Coaches Doug Hislop (right) and Ron Osterloh (left) bring plenty of experience to the mat for Imbler. (Photo by Kristi Cason)
Coaches Doug Hislop (right) and Ron Osterloh (left) bring plenty of experience to the mat for Imbler. (Photo by Kristi Cason)

At some point in Doug Hislop's evolution as a wrestling coach -- a career that began 50 years ago -- he found that the right touch often is a softer one.

“I was probably a yeller and a screamer too much. I think I'm more of a nurturer now,” he said. “You have to teach the individual. I guarantee you, the kid that needs a hug instead of a kick in the butt, you've got to be smart enough as a coach to know that.”

It's all part of an approach that has proven effective for Hislop, the longtime assistant at La Grande who has been Imbler's head coach since 2007. And it is among the reasons why he has been selected as the national wrestling coach of the year for 2019-20 by the NFHS Coaches Association.

Hislop, 73. was stunned by the national honor this month. He received word about it while attending a livestock auction, and reacted to it with typical humility.

“It has to be longevity, because I haven't had as many kids wrestle on my team as J.D. Alley has had state champions,” Hislop said, referring to the Culver coach. “Somebody must not know anything about Doug Hislop with all the good coaches out there.”

Hislop assisted in the La Grande program from 1970 to 1996, helping with two state championship teams. During his time in the La Grande district, he taught sixth grade for 28 years and served as a middle school vice principal (1998-2000) and principal (2000-03).

He retired in 2003, but a year later, he began a 10-year stint as superintendent at Imbler, a 1A school 12 miles from La Grande. He has been the Panthers' head wrestling coach for the past 13 seasons.

Before Hislop took over at Imbler, the team had produced one state champion in its history. Under Hislop, four Panthers have won state titles.

“He brings out the best in kids,” Imbler principal and athletic director Mike Mills said. “Even kids that have no chance at winning a match, he'll try his hardest to get them lined up to win. When they do win, he makes a big deal out of it. Those kids get excited. That's how he draws them in.”

Hislop, who also has been the officials commissioner for Northeast Oregon since 1978, is highly regarded in the state's wrestling community.

"Coach Hislop is a great ambassador for the sport of wrestling and the high school coaching profession,” said Rob Younger, executive director of the Oregon Athletic Coaches Association. “He exemplifies the highest standards of sportsmanship, ethical conduct and moral character. During his fifty years of coaching, his tremendous influence has touched not only the wrestlers he has coached, but also the students, staff and individuals in his community."

Mills said that Hislop's motivation is simple: "He cares about kids.”

“When he was superintendent here, that was his main thing,” Mills said. “All of his decisions are based on the benefit of our students and athletes. If he's at a wrestling meet, you see him out there talking to kids from other schools, and other coaches. He's just unique in that way. He not only cares for his kids, he cares for all kids.”

Hislop wrestled at Fruitland High School in Idaho before attending Treasure Valley Community Collge and Eastern Oregon University. Upon earning his degree, he joined a rebuilt coaching staff in La Grande for the 1970-71 season, running the youth program.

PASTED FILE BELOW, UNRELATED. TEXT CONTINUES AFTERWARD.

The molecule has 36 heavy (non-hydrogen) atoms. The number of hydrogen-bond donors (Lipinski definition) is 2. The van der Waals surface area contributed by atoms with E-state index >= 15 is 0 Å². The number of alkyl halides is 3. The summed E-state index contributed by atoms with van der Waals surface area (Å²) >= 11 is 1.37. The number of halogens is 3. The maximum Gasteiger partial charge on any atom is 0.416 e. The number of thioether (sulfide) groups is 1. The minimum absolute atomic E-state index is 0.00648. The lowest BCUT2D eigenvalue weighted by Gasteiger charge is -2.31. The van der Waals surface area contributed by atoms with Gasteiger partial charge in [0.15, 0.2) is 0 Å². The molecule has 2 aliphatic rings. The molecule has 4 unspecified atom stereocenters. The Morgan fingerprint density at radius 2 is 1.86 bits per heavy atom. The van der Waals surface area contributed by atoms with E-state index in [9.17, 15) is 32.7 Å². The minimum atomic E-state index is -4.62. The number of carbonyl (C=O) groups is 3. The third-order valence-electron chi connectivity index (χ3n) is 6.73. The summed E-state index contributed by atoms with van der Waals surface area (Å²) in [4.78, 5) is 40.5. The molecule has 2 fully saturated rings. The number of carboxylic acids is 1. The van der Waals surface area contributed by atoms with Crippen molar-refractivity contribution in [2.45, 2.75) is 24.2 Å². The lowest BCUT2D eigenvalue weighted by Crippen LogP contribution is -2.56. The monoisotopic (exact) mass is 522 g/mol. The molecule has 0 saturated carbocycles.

Hislop and Fred Arnst assisted Verl Miller for La Grande state championship teams in 1978 (AAA) and 1996 (4A). He said Miller and Arnst had a “tremendous influence” on him as a coach.

“Verl Miller for teaching kids how to be wrestlers, and Fred Arnst as a drill instructor,” Hislop said.

Hislop landed at Imbler in 2004 at the urging of the previous superintendent, Ken Kramer, who coached the school's boys basketball team to a state title in 2005.

“I told him I'd do it as an interim for one year, and I ended up staying there for 10 years,” Hislop said. “I still feel like Imbler is my school. It was one of the best educational choices I ever made.”

Hislop stepped down as Imbler's superintendent in 2014 but stayed on as wrestling coach. He raises livestock – “I'm a farmer at heart,” he said – and teaches as a substitute at Elgin and Imbler.

During wrestling season, he drives the team bus to meets with his wife of 39 years, Patty, along for the ride, packing a cooler full of snacks for the team.

“She gets up in the morning and goes with us,” Hislop said. “Those kids treat her like she's their mother. She goes to everything we go to. She is phenomenal.”

Hislop relishes teaching life lessons from wrestling, in particular, overcoming adversity.

“I tell my kids, 'How you handle a loss is going to tell me whether you're ever going to be a state champion,'” Hislop said. “'Because if you don't know how to lose, you're going to have a heck of a time with it.'”

“'You're going to lose matches because you're going to make a mistake, or a referee is going to make an incorrect call or decision. That's the way it goes, and you've got to be able to deal with it.'”

Hislop coaxed Ron Osterloh, who coached Enterprise to a 2A/1A title in 1998, out of retirement to join the Imbler staff two years ago. He said Osterloh “has had a tremendous impact on our kids and on me.”

Looking forward, Hislop will be taking it one season at a time. If wrestling is cleared for competition this year, he plans on being there matside.

“I would hope, if I decided I didn't want to, that I could talk Ron into taking it over, then I would come and help,” Hislop said. “But I don't know that I'm ready to give it up. I still enjoy it.”